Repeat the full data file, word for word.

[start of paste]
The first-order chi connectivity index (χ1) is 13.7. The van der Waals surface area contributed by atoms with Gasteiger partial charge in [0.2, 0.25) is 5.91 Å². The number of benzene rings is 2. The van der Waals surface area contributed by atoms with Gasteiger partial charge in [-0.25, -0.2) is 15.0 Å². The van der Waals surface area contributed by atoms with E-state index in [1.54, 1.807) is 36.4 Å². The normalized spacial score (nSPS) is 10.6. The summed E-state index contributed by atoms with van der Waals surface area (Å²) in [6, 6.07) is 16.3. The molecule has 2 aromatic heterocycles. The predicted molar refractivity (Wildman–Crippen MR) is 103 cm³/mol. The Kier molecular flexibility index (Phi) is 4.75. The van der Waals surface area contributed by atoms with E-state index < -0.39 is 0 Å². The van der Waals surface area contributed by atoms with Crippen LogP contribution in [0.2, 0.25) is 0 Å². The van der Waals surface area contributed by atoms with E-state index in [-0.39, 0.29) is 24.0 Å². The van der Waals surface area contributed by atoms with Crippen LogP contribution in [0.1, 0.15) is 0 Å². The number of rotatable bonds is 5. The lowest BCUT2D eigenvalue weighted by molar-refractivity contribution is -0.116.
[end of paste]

The first-order chi connectivity index (χ1) is 13.7. The van der Waals surface area contributed by atoms with Gasteiger partial charge in [0.2, 0.25) is 5.91 Å². The number of benzene rings is 2. The van der Waals surface area contributed by atoms with Gasteiger partial charge in [-0.25, -0.2) is 15.0 Å². The van der Waals surface area contributed by atoms with E-state index in [1.54, 1.807) is 36.4 Å². The normalized spacial score (nSPS) is 10.6. The summed E-state index contributed by atoms with van der Waals surface area (Å²) in [6, 6.07) is 16.3. The molecule has 2 aromatic heterocycles. The predicted molar refractivity (Wildman–Crippen MR) is 103 cm³/mol. The Kier molecular flexibility index (Phi) is 4.75. The van der Waals surface area contributed by atoms with E-state index < -0.39 is 0 Å². The van der Waals surface area contributed by atoms with Crippen LogP contribution in [0.2, 0.25) is 0 Å². The van der Waals surface area contributed by atoms with E-state index in [-0.39, 0.29) is 24.0 Å². The van der Waals surface area contributed by atoms with Crippen LogP contribution in [0.1, 0.15) is 0 Å². The number of rotatable bonds is 5. The lowest BCUT2D eigenvalue weighted by molar-refractivity contribution is -0.116.